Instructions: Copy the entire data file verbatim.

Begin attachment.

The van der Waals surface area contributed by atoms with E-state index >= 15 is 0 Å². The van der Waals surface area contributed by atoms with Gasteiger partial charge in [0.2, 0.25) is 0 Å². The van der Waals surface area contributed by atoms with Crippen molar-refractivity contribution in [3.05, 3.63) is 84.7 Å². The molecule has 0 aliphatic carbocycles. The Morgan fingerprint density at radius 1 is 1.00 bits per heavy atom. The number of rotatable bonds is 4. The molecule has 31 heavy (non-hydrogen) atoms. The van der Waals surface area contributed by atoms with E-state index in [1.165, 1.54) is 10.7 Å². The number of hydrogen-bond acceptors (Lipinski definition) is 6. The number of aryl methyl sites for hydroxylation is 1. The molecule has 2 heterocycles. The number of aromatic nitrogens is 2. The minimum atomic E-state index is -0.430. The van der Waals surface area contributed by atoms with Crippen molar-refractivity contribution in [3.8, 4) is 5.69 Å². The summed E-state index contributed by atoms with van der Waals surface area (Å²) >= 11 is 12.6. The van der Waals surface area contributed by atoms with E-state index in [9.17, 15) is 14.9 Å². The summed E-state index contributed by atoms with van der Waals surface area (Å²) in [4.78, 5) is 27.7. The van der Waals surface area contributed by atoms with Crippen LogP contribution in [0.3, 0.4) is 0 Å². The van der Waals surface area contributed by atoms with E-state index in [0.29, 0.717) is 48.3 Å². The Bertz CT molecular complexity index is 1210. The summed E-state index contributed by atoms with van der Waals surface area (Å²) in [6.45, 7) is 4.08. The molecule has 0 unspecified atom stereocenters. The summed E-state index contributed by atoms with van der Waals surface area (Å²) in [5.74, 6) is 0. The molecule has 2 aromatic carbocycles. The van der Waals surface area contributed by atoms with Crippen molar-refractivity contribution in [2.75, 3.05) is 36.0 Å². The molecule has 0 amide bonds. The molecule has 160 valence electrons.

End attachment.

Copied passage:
The van der Waals surface area contributed by atoms with E-state index >= 15 is 0 Å². The van der Waals surface area contributed by atoms with Gasteiger partial charge in [0.2, 0.25) is 0 Å². The van der Waals surface area contributed by atoms with Crippen molar-refractivity contribution in [3.05, 3.63) is 84.7 Å². The molecule has 0 aliphatic carbocycles. The Morgan fingerprint density at radius 1 is 1.00 bits per heavy atom. The number of rotatable bonds is 4. The molecule has 31 heavy (non-hydrogen) atoms. The van der Waals surface area contributed by atoms with E-state index in [1.165, 1.54) is 10.7 Å². The number of hydrogen-bond acceptors (Lipinski definition) is 6. The number of aryl methyl sites for hydroxylation is 1. The molecule has 2 heterocycles. The number of aromatic nitrogens is 2. The minimum atomic E-state index is -0.430. The van der Waals surface area contributed by atoms with Crippen molar-refractivity contribution in [3.8, 4) is 5.69 Å². The summed E-state index contributed by atoms with van der Waals surface area (Å²) >= 11 is 12.6. The van der Waals surface area contributed by atoms with E-state index in [9.17, 15) is 14.9 Å². The summed E-state index contributed by atoms with van der Waals surface area (Å²) in [4.78, 5) is 27.7. The van der Waals surface area contributed by atoms with Crippen LogP contribution in [0.3, 0.4) is 0 Å². The van der Waals surface area contributed by atoms with E-state index in [0.29, 0.717) is 48.3 Å². The Bertz CT molecular complexity index is 1210. The summed E-state index contributed by atoms with van der Waals surface area (Å²) in [6.45, 7) is 4.08. The molecule has 0 unspecified atom stereocenters. The summed E-state index contributed by atoms with van der Waals surface area (Å²) in [5.74, 6) is 0. The molecule has 2 aromatic carbocycles. The van der Waals surface area contributed by atoms with Crippen molar-refractivity contribution in [2.75, 3.05) is 36.0 Å². The molecule has 0 amide bonds. The molecule has 160 valence electrons.